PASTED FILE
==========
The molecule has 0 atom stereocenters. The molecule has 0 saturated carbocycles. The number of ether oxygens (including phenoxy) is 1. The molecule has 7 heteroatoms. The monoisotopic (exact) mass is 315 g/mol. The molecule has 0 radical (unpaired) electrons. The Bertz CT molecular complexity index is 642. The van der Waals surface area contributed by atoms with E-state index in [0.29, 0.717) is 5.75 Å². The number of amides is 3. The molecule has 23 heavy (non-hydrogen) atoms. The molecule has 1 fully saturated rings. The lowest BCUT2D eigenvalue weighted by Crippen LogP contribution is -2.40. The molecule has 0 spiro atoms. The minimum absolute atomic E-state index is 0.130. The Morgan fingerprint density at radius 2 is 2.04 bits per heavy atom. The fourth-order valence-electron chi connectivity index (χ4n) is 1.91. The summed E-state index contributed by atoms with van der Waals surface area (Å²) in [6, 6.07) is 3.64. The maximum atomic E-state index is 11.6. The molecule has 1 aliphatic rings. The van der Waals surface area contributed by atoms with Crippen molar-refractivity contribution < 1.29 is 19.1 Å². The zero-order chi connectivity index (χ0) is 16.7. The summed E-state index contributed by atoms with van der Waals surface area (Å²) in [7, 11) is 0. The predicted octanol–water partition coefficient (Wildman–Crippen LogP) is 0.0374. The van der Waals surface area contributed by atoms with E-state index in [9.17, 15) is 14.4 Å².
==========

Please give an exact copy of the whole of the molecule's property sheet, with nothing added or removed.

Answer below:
The molecule has 0 atom stereocenters. The molecule has 0 saturated carbocycles. The number of ether oxygens (including phenoxy) is 1. The molecule has 7 heteroatoms. The monoisotopic (exact) mass is 315 g/mol. The molecule has 0 radical (unpaired) electrons. The Bertz CT molecular complexity index is 642. The van der Waals surface area contributed by atoms with E-state index in [0.29, 0.717) is 5.75 Å². The number of amides is 3. The molecule has 23 heavy (non-hydrogen) atoms. The molecule has 1 fully saturated rings. The lowest BCUT2D eigenvalue weighted by Crippen LogP contribution is -2.40. The molecule has 0 spiro atoms. The minimum absolute atomic E-state index is 0.130. The Morgan fingerprint density at radius 2 is 2.04 bits per heavy atom. The fourth-order valence-electron chi connectivity index (χ4n) is 1.91. The summed E-state index contributed by atoms with van der Waals surface area (Å²) in [6, 6.07) is 3.64. The maximum atomic E-state index is 11.6. The molecule has 1 aliphatic rings. The van der Waals surface area contributed by atoms with Crippen molar-refractivity contribution < 1.29 is 19.1 Å². The zero-order chi connectivity index (χ0) is 16.7. The summed E-state index contributed by atoms with van der Waals surface area (Å²) in [7, 11) is 0. The predicted octanol–water partition coefficient (Wildman–Crippen LogP) is 0.0374. The van der Waals surface area contributed by atoms with E-state index in [9.17, 15) is 14.4 Å².